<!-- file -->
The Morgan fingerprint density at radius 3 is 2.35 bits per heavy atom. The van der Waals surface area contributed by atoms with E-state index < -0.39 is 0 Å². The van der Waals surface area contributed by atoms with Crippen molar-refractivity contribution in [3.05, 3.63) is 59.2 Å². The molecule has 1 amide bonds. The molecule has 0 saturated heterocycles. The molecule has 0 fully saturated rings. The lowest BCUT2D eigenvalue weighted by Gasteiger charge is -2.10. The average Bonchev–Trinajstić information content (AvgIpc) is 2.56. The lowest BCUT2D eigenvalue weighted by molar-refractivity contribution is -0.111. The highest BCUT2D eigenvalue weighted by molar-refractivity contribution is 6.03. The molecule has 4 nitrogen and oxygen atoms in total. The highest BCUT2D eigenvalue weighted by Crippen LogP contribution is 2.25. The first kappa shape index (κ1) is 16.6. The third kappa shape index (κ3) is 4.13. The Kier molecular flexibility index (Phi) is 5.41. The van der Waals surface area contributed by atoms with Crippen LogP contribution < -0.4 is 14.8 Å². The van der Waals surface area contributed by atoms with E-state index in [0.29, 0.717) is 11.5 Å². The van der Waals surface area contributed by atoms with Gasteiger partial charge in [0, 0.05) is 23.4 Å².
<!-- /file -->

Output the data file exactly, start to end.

The Morgan fingerprint density at radius 3 is 2.35 bits per heavy atom. The van der Waals surface area contributed by atoms with E-state index < -0.39 is 0 Å². The van der Waals surface area contributed by atoms with Crippen molar-refractivity contribution in [3.05, 3.63) is 59.2 Å². The molecule has 1 amide bonds. The molecule has 0 saturated heterocycles. The molecule has 0 fully saturated rings. The lowest BCUT2D eigenvalue weighted by Gasteiger charge is -2.10. The average Bonchev–Trinajstić information content (AvgIpc) is 2.56. The lowest BCUT2D eigenvalue weighted by molar-refractivity contribution is -0.111. The highest BCUT2D eigenvalue weighted by molar-refractivity contribution is 6.03. The molecule has 4 nitrogen and oxygen atoms in total. The highest BCUT2D eigenvalue weighted by Crippen LogP contribution is 2.25. The first kappa shape index (κ1) is 16.6. The third kappa shape index (κ3) is 4.13. The Kier molecular flexibility index (Phi) is 5.41. The van der Waals surface area contributed by atoms with Crippen LogP contribution < -0.4 is 14.8 Å². The van der Waals surface area contributed by atoms with E-state index in [0.29, 0.717) is 11.5 Å². The van der Waals surface area contributed by atoms with Gasteiger partial charge in [0, 0.05) is 23.4 Å².